I really want to make some kind of lamp or other light fixture, but I wanted to do something simple for this first run on the big-boy CNC in the basement. (Plus I don’t have a whole of time between now and next Thursday where I can be on campus).
First, I thought of just enlarging the palette I made from last week into a normal size palette rather than a tiny travel version. I originally drew this up in Illustrator, and for some reason my version of Illustrator hates the .DXF file and doesn’t even have it as an option to export as …? So I tried another fun conversion website to go from SVG to DXF then import that into MasterCAM. But for some reason, the conversion made my drawing EXTREMELY LARGE (so large the the little measurement of what an inch on the screen measure was like 500″). Not sure how that happened.
So, instead of fighting with Illustrator and converting DXF and SVG and all that jazz, I went back to VectorWorks and drew up a simple palette (not sure why I’m so stuck up on palettes, but I’m going to go with the fact that it consists of easy shapes with both pockets and cuts). I was able to export out of that into an DXF file that MasterCAM was happy with and didn’t make the schematic 1000x larger. I will say after this experience I totally understand Ben’s explanation of you’ll how you’ll constantly go back and forth from CAD to CAM to CNC back to CAD then CAM then CAD then CAM then CNC.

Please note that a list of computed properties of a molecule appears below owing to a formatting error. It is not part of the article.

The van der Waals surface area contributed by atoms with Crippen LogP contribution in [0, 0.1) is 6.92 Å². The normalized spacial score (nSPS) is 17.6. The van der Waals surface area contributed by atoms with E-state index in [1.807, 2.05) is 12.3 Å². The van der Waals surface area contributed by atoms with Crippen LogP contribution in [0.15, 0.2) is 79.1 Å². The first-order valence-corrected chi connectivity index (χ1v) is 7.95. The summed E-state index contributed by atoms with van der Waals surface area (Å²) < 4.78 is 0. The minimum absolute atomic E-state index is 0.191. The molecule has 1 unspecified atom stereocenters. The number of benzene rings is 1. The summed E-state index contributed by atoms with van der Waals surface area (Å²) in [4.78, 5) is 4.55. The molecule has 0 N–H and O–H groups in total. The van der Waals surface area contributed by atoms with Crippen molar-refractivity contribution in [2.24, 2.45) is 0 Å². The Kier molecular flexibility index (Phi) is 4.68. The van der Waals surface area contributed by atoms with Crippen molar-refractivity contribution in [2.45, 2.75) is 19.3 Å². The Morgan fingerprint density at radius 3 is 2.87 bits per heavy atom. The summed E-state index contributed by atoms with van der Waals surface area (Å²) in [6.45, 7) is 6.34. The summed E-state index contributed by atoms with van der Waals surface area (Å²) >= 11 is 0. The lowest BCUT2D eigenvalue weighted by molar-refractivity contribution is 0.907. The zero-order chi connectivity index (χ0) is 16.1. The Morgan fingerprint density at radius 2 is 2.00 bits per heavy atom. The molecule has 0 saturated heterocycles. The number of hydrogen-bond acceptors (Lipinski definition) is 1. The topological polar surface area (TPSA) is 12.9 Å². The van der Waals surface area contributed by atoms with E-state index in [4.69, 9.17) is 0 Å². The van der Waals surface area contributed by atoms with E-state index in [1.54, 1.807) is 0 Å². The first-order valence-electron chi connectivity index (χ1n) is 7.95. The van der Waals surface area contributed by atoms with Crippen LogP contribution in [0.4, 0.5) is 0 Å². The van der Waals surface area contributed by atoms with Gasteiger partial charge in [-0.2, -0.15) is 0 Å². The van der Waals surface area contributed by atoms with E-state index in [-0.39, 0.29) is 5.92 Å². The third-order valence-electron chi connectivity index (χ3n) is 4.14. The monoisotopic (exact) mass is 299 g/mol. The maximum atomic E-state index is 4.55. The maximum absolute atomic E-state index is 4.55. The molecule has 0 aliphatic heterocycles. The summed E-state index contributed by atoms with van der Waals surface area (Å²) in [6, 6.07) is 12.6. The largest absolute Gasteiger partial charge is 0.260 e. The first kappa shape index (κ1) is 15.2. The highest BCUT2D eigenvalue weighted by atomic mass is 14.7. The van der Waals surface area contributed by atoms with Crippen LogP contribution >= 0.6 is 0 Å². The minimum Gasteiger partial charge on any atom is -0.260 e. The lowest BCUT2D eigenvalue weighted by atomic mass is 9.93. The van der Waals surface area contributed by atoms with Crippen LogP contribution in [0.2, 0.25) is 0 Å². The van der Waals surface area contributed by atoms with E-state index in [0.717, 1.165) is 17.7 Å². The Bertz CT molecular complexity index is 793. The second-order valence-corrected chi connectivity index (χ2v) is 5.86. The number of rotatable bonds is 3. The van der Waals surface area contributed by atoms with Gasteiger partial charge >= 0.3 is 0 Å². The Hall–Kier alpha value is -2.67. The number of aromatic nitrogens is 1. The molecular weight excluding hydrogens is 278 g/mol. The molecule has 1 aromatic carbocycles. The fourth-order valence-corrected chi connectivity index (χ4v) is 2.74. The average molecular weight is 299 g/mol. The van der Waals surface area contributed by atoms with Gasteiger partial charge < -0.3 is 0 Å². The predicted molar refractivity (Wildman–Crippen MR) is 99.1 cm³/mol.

After I went through the entire process in MasterCAM — making sure the correct machine was selected, setting the origin, setting the bit size, step depth, ease in/out, breakthrough, pocket depth, etc. and also making sure the animation looked correct. I was able to take my USB and fire up one of the CNC machines. My material thickness + the thickness of the spoilboard was going to be too thin for the screws and would most likely drive all the way through the spoilboard and beyond, so I had to add an extra piece of wood to screw down between my material and spoilboard to avoid that.
I placed a 1/4″ flat end mill bit along with the correct sized collet, set the origin of the bit, and zeroed it all, then I was finally able to start the cutting. Also my dumbass was dragging the shop vac around the cut thinking I was collecting dust but some idiot (me) didn’t actually turn it on. Not sure how I thought it was working but who said I was smart.
Also shoutout to my camerawoman, Leia.
So, it turned it fine. Nothing terribly special, if I were to use this (like the mini travel palette one from last week), I’d need to add some kind of seal to protect the wood from the paint/water.
Still, I really really want to make a lamp. I’ll start drawing up some schematics for this.